inde Empathy – Kind Cotton

By Kaitlin Johnstone


Who else has hit the gym hard on the first of the year and then by the middle of January you’re on the couch eating cookies and mad at yourself for not cleaning off your car in the middle of a snow storm to go run on a treadmill? I gave up on the new years work out fad years ago and I am far healthier now than I’ve ever been because let’s face it; resolutions don’t work. At least not for me. But hey, if you are one of those super humans who can tell themselves one day a year that you are going to stick to something and it works, more power to you. I believe more in making small changes each day to work on myself, but I very much look forward to choosing a single word that I hope will play an important role. Not only in my life, but on society as a whole. Going into 2021 there is nothing more important than EMPATHY.

Empathy is the capacity to understand or feel what another person is experiencing from within their frame of reference. The capacity to place oneself in another's position. But how? How can we attempt to do so when not all people have had the lived experience of others? How can I, a white, middle class, able bodied, neurotypical, young, straight woman begin to empathize with marginalized groups?

I often think of the harm I have personally caused growing up prior to knowing anything about accurate history and race. I think of the color-blind notion that on the inside we are all the same. I think back to teaching a lesson in which I brought a white egg and a brown egg into school for Martin Luther King Junior’s birthday and cracked them open amongst my 5 year old students to prove this very point without sharing the real story of Dr. King. Looking back on this memory of my first year teaching I feel physically ill. Oh, and did I mention I was one of the “good” white people? Ya know the type….the one who had Black friends, whose first boyfriend was Black, who loved everyone equally, who cared deeply about her Black students. I hope my sarcasm comes across in my writing because so often white people make the argument that there is no way they could ever be racist simply due to the fact that their cousin’s best friend’s sister is married to a Black man. When in fact someone can even have Black children and very much be a racist.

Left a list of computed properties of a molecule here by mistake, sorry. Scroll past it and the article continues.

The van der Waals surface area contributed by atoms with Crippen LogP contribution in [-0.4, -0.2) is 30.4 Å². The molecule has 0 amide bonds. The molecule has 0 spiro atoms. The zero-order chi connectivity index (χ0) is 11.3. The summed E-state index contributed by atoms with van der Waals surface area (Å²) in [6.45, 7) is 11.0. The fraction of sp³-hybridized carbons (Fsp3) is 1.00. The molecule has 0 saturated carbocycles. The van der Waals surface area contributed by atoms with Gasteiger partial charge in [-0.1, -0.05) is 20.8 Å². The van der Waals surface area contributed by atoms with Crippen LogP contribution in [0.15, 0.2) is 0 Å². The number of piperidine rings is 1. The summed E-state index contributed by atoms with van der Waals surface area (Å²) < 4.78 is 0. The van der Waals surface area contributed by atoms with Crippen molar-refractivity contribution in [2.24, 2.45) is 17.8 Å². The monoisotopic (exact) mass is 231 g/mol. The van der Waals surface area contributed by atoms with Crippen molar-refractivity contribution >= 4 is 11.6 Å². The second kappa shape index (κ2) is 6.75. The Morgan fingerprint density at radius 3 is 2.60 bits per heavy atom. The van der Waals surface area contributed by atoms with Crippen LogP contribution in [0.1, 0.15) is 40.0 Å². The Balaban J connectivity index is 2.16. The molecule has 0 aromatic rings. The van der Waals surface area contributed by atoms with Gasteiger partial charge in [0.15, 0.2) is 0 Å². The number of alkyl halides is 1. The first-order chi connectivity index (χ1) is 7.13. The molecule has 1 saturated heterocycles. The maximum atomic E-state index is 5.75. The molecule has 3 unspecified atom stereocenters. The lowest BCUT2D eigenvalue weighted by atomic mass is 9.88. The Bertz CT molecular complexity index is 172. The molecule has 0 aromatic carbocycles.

I (like all white people), did not have to see what was happening in the world around me because it did not affect me and when things do not directly happen to you it is relatively easy not to see them. Sure, I had empathy on a very superficial level. I was outraged when Trayvon Martin was killed and shocked when his murderer got away. But my outrage did not turn into action at the time, which is a problem. Without white people doing the work to unpack their privilege and dismantle racism we will continue to watch these horrific events unfold before our blind eyes as we have time and time again since 2012.

Fast forward to about 5 years ago when we were toying with the idea of starting Kind Cotton and I was really thrown into figuring out social media. Many of the people I followed and admired were talking about race and talking about it in ways I had never heard. I started reading and doing countless hours of reflection within my white identity. I joined an anti-racism group, I spoke often to others in my inner circle about what I was changing and what they too needed to do in order to unpack their privilege. I swallowed my “pride” (also known as white fragility) to take a look into why certain things made me sensitive. I admitted my racism and still to this day understand the benefits I receive for merely living in a racist society that upholds white supremacy. I understand that if I am not grounded in action, I am complicit. I listen to BIPOC voices and amplify, but I also recognize that I do not need or deserve a damn trophy for merely being a decent human being. Above all else, I now realize that the best way to empathize with someone is to see them. America needs to open their eyes and their ears to what is happening in our world and make a change going forward. We need people to step outside of their privilege and believe the Black experience. We need people to stop hiding behind their Christianity and allow all people to be and feel loved. We want to be kind humans, but the moment we (white people) feel uncomfortable we become defensive and play the victim, which only leads to more dangerous situations. If only we could all take a step back and see the pain of others, the love, the joy then maybe we’d stop dehumanizing one another. 

You don’t have to have lost someone from COVID to wear a mask. You don’t have to be Black to say, believe, and put into action Black Lives Matter. You don’t need to feel scared that your rights are going to be taken away because of your identity or who you love to be an ally to the LGBTQ+ community. I hope that in 2021 people can have empathy without experience. I wish for others to take a step back, take a look in and continue moving forward with love, empathy, compassion, inclusion, justice, and true kindness. EMPATHY = HUMANITY.

As always, in order to release a new item in our store we have to feel passionate about the story behind it. We have to believe in what we are putting out to you all because we want to continue our mission of putting books in the hands of kids through products that promote a redefining of kindness as it relates to action. So, without further ado, we present you with our first tee of 2021 (releasing tomorrow)...we hope you love it as much as we do!


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